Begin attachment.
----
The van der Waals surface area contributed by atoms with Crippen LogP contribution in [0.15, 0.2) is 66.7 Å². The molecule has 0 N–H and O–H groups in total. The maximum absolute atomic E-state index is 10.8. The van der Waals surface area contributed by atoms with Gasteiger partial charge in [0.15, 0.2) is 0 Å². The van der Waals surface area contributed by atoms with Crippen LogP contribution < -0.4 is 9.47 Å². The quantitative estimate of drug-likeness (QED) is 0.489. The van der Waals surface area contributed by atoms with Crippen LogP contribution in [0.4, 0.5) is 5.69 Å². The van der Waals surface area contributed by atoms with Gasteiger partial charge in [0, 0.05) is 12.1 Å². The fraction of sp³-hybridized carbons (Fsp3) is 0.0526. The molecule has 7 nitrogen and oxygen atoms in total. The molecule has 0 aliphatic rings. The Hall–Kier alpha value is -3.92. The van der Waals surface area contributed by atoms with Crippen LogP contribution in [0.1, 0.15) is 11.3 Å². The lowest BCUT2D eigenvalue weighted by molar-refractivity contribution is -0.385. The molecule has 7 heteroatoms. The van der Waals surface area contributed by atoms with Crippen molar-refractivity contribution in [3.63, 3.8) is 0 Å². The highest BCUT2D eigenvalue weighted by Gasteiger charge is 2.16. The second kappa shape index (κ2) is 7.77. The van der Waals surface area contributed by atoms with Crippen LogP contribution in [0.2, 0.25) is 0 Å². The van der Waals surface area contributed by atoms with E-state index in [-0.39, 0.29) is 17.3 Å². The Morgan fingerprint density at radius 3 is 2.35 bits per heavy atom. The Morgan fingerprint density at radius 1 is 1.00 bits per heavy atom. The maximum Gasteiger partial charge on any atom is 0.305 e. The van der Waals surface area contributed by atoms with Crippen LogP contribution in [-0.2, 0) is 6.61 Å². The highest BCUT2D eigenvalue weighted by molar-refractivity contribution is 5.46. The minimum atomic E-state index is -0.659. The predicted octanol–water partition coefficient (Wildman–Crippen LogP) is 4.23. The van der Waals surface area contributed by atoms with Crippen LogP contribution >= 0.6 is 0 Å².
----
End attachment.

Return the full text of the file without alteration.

The van der Waals surface area contributed by atoms with Crippen LogP contribution in [0.15, 0.2) is 66.7 Å². The molecule has 0 N–H and O–H groups in total. The maximum absolute atomic E-state index is 10.8. The van der Waals surface area contributed by atoms with Gasteiger partial charge in [0.15, 0.2) is 0 Å². The van der Waals surface area contributed by atoms with Crippen LogP contribution < -0.4 is 9.47 Å². The quantitative estimate of drug-likeness (QED) is 0.489. The van der Waals surface area contributed by atoms with Crippen LogP contribution in [0.4, 0.5) is 5.69 Å². The van der Waals surface area contributed by atoms with Gasteiger partial charge in [0, 0.05) is 12.1 Å². The fraction of sp³-hybridized carbons (Fsp3) is 0.0526. The molecule has 7 nitrogen and oxygen atoms in total. The molecule has 0 aliphatic rings. The Hall–Kier alpha value is -3.92. The van der Waals surface area contributed by atoms with Crippen LogP contribution in [0.1, 0.15) is 11.3 Å². The lowest BCUT2D eigenvalue weighted by molar-refractivity contribution is -0.385. The molecule has 7 heteroatoms. The van der Waals surface area contributed by atoms with Crippen molar-refractivity contribution in [3.63, 3.8) is 0 Å². The highest BCUT2D eigenvalue weighted by Gasteiger charge is 2.16. The second kappa shape index (κ2) is 7.77. The van der Waals surface area contributed by atoms with Crippen LogP contribution in [0.2, 0.25) is 0 Å². The van der Waals surface area contributed by atoms with E-state index in [-0.39, 0.29) is 17.3 Å². The Morgan fingerprint density at radius 3 is 2.35 bits per heavy atom. The Morgan fingerprint density at radius 1 is 1.00 bits per heavy atom. The maximum Gasteiger partial charge on any atom is 0.305 e. The van der Waals surface area contributed by atoms with Crippen LogP contribution in [-0.2, 0) is 6.61 Å². The highest BCUT2D eigenvalue weighted by molar-refractivity contribution is 5.46. The minimum atomic E-state index is -0.659. The predicted octanol–water partition coefficient (Wildman–Crippen LogP) is 4.23. The van der Waals surface area contributed by atoms with Crippen LogP contribution >= 0.6 is 0 Å².